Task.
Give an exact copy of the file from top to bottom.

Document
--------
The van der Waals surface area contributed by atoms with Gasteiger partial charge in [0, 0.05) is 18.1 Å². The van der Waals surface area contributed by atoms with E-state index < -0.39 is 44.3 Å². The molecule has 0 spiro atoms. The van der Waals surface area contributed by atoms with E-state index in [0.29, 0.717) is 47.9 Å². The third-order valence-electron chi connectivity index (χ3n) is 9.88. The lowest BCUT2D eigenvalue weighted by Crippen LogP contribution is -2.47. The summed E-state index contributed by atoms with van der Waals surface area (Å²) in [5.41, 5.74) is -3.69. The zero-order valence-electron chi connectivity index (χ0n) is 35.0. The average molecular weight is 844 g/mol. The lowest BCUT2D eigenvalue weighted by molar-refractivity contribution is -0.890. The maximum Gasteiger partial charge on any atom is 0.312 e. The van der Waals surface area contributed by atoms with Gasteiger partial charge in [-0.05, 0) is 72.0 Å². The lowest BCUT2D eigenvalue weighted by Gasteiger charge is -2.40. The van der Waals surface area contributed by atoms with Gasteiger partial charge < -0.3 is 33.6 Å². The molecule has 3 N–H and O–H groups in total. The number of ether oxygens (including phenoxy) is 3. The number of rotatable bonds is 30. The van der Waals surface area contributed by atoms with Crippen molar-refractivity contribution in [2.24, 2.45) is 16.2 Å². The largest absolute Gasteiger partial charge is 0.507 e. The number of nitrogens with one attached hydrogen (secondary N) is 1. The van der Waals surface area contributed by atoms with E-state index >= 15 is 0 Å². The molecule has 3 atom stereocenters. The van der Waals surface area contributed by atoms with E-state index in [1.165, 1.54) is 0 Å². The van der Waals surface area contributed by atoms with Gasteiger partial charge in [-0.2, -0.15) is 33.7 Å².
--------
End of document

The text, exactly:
The van der Waals surface area contributed by atoms with Gasteiger partial charge in [0, 0.05) is 18.1 Å². The van der Waals surface area contributed by atoms with E-state index < -0.39 is 44.3 Å². The molecule has 0 spiro atoms. The van der Waals surface area contributed by atoms with E-state index in [0.29, 0.717) is 47.9 Å². The third-order valence-electron chi connectivity index (χ3n) is 9.88. The lowest BCUT2D eigenvalue weighted by Crippen LogP contribution is -2.47. The summed E-state index contributed by atoms with van der Waals surface area (Å²) in [5.41, 5.74) is -3.69. The zero-order valence-electron chi connectivity index (χ0n) is 35.0. The average molecular weight is 844 g/mol. The lowest BCUT2D eigenvalue weighted by molar-refractivity contribution is -0.890. The maximum Gasteiger partial charge on any atom is 0.312 e. The van der Waals surface area contributed by atoms with Gasteiger partial charge in [-0.05, 0) is 72.0 Å². The lowest BCUT2D eigenvalue weighted by Gasteiger charge is -2.40. The van der Waals surface area contributed by atoms with Gasteiger partial charge < -0.3 is 33.6 Å². The molecule has 3 N–H and O–H groups in total. The number of ether oxygens (including phenoxy) is 3. The number of rotatable bonds is 30. The van der Waals surface area contributed by atoms with Crippen molar-refractivity contribution in [2.24, 2.45) is 16.2 Å². The largest absolute Gasteiger partial charge is 0.507 e. The number of nitrogens with one attached hydrogen (secondary N) is 1. The van der Waals surface area contributed by atoms with E-state index >= 15 is 0 Å². The molecule has 3 atom stereocenters. The van der Waals surface area contributed by atoms with E-state index in [1.165, 1.54) is 0 Å². The van der Waals surface area contributed by atoms with Gasteiger partial charge in [-0.2, -0.15) is 33.7 Å².